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Losing the moral responsibility to govern.

That title is a version of what Harper said about a Liberal government a few years back. I’m sure some of my readers can pull up the exact quote. It was Harper’s justification for bringing down the Paul Martin Liberal government; a government that was embroiled in ethical problems so bad, he could not justify supporting them any longer.

And what of his government now the past couple of years? The “in and out” scheme just found by the Federal Court of Appeal justifying Elections Canada charges it was not electorally honest or legal. Related to this, two Conservative Senators and two other Conservative Party officials charged with violating election laws.  Cabinet Ministers Bev Oda misleading Parliament over inserting additions to documents after the fact and trying to blame it on her bureaucratic assistants. Jason Kenny doing partisan activities from his government ministry and also trying to blame a staffer for it. Harper’s prorogation of Parliament – twice – to avoid accountability and defeat. Harper and his PMO insisting that everything internally be rebranded from “The Government of Canada” to “The Harper Government”.

The result? This Conservative government as written by Lawrence Martin in the Globe has already surpassed any prior government in ethical breaches:

During the Chrétien government years, I reported extensively on malfeasance by the Liberals. To do the math on the Harper government is to conclude that, while it has no sponsorship scandal on its books, it’s already surpassed its predecessor on a range of other abuse-of-power indices. The government’s arc of duplicity is remarkable to behold. And there are more revelations to come. It may not happen in the next election, but there will be a tipping point and the PM and his ministers will pay the price.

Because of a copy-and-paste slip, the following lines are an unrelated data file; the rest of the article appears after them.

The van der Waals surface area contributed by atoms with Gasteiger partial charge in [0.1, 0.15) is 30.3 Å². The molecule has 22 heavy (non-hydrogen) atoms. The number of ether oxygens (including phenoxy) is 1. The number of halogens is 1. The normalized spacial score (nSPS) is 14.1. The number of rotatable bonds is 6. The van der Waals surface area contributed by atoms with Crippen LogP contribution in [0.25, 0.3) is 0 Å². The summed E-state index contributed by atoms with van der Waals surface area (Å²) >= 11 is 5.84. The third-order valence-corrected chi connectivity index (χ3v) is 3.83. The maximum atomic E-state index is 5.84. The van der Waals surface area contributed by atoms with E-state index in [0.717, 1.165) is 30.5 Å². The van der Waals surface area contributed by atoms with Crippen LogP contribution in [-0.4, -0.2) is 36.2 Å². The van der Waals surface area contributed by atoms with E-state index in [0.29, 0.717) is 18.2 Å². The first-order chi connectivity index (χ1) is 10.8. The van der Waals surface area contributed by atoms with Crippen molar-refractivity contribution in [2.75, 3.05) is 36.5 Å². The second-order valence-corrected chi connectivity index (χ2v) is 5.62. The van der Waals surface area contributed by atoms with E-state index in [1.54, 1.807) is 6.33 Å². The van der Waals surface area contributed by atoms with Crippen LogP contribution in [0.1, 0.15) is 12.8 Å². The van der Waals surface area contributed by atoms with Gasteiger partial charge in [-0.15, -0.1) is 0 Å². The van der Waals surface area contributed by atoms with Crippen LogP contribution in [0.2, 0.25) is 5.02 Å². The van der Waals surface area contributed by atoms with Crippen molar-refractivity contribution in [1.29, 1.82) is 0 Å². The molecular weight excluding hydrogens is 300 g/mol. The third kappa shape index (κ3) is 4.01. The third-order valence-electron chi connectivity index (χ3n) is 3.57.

The Liberals, supported by the other opposition parties, are ensuring their best to make sure these ethical breaches are highlighted to the public’s mind and make this government pay the price now, not later:

The following motion on the Conservative “in and out” election scheme of 2006 passed in the House of Commons last night by a vote of 152-139:

That, in the opinion of the House, the Conservative Party of Canada’s “in and out” electoral financing scheme was an act of electoral fraud and represents an assault on the democratic principles upon which Parliament and our electoral system are based, and that, further, the House calls upon the Prime Minister to: (a) order the immediate repayment of any and all illegally obtained electoral rebates that were paid out to candidates for the Conservative Party of Canada as a result of the “in and out” fraud; and (b) remove all individuals facing charges for this fraud from any position of responsibility within Government or the Conservative Party of Canada.

As Chantal Hebert says, this looks to be the first step towards bringing down the Conservative government on ethics. I suspect the next steps – or the final steps – will be on two other fronts: whether the Speaker rules that Bev Oda is in contempt of Parliament for her misleading of the House, and another motion on contempt that has not received as much media airplay brought forth by Liberal MP Scott Brison regarding the government’s refusal to reveal spending figures to the House Committee on Finance on its justice bills and other financial projections.